The New York Times’s Science section has set a standard for the news media by requiring its reporters to disclose their sources’ financial conflicts of interest when appropriate — in effect providing the context for readers to better understand the comments scientists make. But such rules are rare. Scientists who test the drugs tend to talk up the product’s strengths to the press. “It’s not that scientists lie, but if they say certain things, they get rewarded,” says Dr. Bruce Psaty, a professor of medicine and epidemiology at the University of Washington. If these experts speak favorably about a drug to the press, they tend to get invitations to speak about the drug at conventions for doctors and at educational seminars that hospitals offer for their employees, where they get a chance to further promote their study results. All these activities help enhance careers and bring good press to the clinic or the university. “It used to be death to get your name in the paper if you were an academic,” says Sherrie Kaplan, associate dean of the College of Medicine at the University of California at Irvine. “Now academics are elbowing each other to get on the Today show.” For those who learn how to market their studies, the visibility brings the next round of grant money. The more Congress and the public hear about the study, the more potential support from the National Institutes of Health, which awarded $22 billion in grant money in 2003, the last year for which a total is available. The more other drug makers hear about a scientist’s study, the more likely they are to seek out him or her for the next clinical trial. And the more likely journalists are to use that scientist again.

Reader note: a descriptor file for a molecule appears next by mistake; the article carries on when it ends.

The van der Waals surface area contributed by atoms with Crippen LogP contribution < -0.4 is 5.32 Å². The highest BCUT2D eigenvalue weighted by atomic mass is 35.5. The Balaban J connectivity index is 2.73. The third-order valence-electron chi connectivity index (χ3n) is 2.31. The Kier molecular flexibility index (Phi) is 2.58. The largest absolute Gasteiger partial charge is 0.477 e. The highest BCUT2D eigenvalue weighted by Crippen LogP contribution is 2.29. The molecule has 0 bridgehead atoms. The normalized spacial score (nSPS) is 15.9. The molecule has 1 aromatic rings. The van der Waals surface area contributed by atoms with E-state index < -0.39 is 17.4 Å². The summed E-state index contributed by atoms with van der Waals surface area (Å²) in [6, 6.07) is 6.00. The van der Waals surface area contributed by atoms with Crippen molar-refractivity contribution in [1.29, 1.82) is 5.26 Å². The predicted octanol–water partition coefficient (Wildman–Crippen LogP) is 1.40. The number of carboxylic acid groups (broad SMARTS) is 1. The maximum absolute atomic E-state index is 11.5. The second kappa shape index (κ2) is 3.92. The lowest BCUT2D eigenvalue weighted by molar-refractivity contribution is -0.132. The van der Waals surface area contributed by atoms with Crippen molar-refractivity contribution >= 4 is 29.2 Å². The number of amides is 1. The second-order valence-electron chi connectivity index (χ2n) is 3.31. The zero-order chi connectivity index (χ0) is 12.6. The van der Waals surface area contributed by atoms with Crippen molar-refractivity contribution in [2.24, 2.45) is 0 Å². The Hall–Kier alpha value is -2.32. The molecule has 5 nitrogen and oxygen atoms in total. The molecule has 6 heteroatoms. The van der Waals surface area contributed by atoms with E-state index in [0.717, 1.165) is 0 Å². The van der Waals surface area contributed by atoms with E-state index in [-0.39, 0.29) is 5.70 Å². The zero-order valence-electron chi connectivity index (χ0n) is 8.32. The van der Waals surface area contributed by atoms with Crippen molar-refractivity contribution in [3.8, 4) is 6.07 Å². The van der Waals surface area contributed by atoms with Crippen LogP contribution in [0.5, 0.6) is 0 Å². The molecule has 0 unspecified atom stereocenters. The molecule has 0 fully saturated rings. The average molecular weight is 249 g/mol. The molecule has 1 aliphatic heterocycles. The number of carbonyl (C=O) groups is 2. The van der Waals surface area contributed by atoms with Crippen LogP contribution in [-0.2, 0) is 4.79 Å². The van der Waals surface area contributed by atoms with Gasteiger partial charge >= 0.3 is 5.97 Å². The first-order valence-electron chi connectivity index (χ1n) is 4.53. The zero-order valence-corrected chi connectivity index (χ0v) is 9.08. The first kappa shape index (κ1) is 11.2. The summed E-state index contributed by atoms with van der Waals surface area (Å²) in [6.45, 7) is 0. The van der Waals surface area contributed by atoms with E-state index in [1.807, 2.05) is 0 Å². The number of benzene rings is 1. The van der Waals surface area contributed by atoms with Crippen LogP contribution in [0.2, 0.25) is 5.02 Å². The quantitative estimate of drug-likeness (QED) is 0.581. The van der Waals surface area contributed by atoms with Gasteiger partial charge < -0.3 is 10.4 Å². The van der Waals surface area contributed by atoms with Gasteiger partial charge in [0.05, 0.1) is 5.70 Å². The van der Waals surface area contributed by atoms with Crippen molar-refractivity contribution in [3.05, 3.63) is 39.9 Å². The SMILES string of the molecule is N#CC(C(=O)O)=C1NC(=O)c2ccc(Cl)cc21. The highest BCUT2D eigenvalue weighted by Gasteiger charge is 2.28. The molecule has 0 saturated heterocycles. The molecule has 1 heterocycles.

If a reporter demands something more than the company line, however, the drug company p.r. machine often calls on its scientists to employ the hard sell, as CBS correspondent Sharyl Attkisson discovered when Crestor, a cholesterol-lowering agent, was making news late last year. In his congressional testimony, the FDA’s Graham had said that Crestor was one of five drugs whose safety must be “looked at quite seriously.” Public Citizen, a watchdog group, had petitioned the FDA to remove Crestor from the market, saying it had caused muscle breakdown leading to kidney failure in some patients. That was not the kind of publicity that AstraZeneca, the drug’s maker, needed. To assuage an anxious public, it blitzed the airwaves with a catchy commercial set to the sing-song prose of Dr. Seuss. It also bought full-page ads in major newspapers, asserting that “the FDA has confidence in the safety and efficacy of Crestor,” a claim the agency later said was false.